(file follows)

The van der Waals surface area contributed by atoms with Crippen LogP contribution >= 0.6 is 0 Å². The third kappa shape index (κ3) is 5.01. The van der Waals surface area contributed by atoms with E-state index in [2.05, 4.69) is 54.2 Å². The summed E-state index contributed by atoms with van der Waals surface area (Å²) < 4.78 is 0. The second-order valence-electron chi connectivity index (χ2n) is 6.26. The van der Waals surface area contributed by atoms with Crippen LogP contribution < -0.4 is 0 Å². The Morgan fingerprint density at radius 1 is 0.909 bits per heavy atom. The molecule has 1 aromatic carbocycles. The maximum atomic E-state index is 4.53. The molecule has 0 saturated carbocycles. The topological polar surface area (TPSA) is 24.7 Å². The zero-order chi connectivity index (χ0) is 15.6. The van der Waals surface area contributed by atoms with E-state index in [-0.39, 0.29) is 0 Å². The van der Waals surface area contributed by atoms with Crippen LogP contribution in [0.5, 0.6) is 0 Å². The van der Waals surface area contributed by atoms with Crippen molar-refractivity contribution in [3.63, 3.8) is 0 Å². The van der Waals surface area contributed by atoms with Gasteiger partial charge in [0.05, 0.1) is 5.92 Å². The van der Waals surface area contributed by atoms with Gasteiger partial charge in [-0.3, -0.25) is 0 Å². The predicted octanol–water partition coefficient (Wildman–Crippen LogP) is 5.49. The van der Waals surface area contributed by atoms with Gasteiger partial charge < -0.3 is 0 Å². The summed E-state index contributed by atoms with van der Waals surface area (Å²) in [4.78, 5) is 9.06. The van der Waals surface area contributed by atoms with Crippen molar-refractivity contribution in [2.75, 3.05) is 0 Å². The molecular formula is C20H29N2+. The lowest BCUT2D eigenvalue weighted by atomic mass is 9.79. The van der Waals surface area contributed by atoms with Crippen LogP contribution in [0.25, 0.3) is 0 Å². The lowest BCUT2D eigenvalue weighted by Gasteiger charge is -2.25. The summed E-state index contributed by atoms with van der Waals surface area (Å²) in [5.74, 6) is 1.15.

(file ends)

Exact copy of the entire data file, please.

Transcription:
The van der Waals surface area contributed by atoms with Crippen LogP contribution >= 0.6 is 0 Å². The third kappa shape index (κ3) is 5.01. The van der Waals surface area contributed by atoms with E-state index in [2.05, 4.69) is 54.2 Å². The summed E-state index contributed by atoms with van der Waals surface area (Å²) < 4.78 is 0. The second-order valence-electron chi connectivity index (χ2n) is 6.26. The van der Waals surface area contributed by atoms with Crippen LogP contribution < -0.4 is 0 Å². The Morgan fingerprint density at radius 1 is 0.909 bits per heavy atom. The molecule has 1 aromatic carbocycles. The maximum atomic E-state index is 4.53. The molecule has 0 saturated carbocycles. The topological polar surface area (TPSA) is 24.7 Å². The zero-order chi connectivity index (χ0) is 15.6. The van der Waals surface area contributed by atoms with E-state index in [-0.39, 0.29) is 0 Å². The van der Waals surface area contributed by atoms with Crippen LogP contribution in [0.5, 0.6) is 0 Å². The van der Waals surface area contributed by atoms with Crippen molar-refractivity contribution in [3.63, 3.8) is 0 Å². The van der Waals surface area contributed by atoms with Gasteiger partial charge in [0.05, 0.1) is 5.92 Å². The van der Waals surface area contributed by atoms with Gasteiger partial charge in [-0.3, -0.25) is 0 Å². The predicted octanol–water partition coefficient (Wildman–Crippen LogP) is 5.49. The van der Waals surface area contributed by atoms with Gasteiger partial charge < -0.3 is 0 Å². The summed E-state index contributed by atoms with van der Waals surface area (Å²) in [4.78, 5) is 9.06. The van der Waals surface area contributed by atoms with Crippen molar-refractivity contribution in [2.75, 3.05) is 0 Å². The molecular formula is C20H29N2+. The lowest BCUT2D eigenvalue weighted by atomic mass is 9.79. The van der Waals surface area contributed by atoms with Crippen LogP contribution in [0.25, 0.3) is 0 Å². The lowest BCUT2D eigenvalue weighted by Gasteiger charge is -2.25. The summed E-state index contributed by atoms with van der Waals surface area (Å²) in [5.74, 6) is 1.15.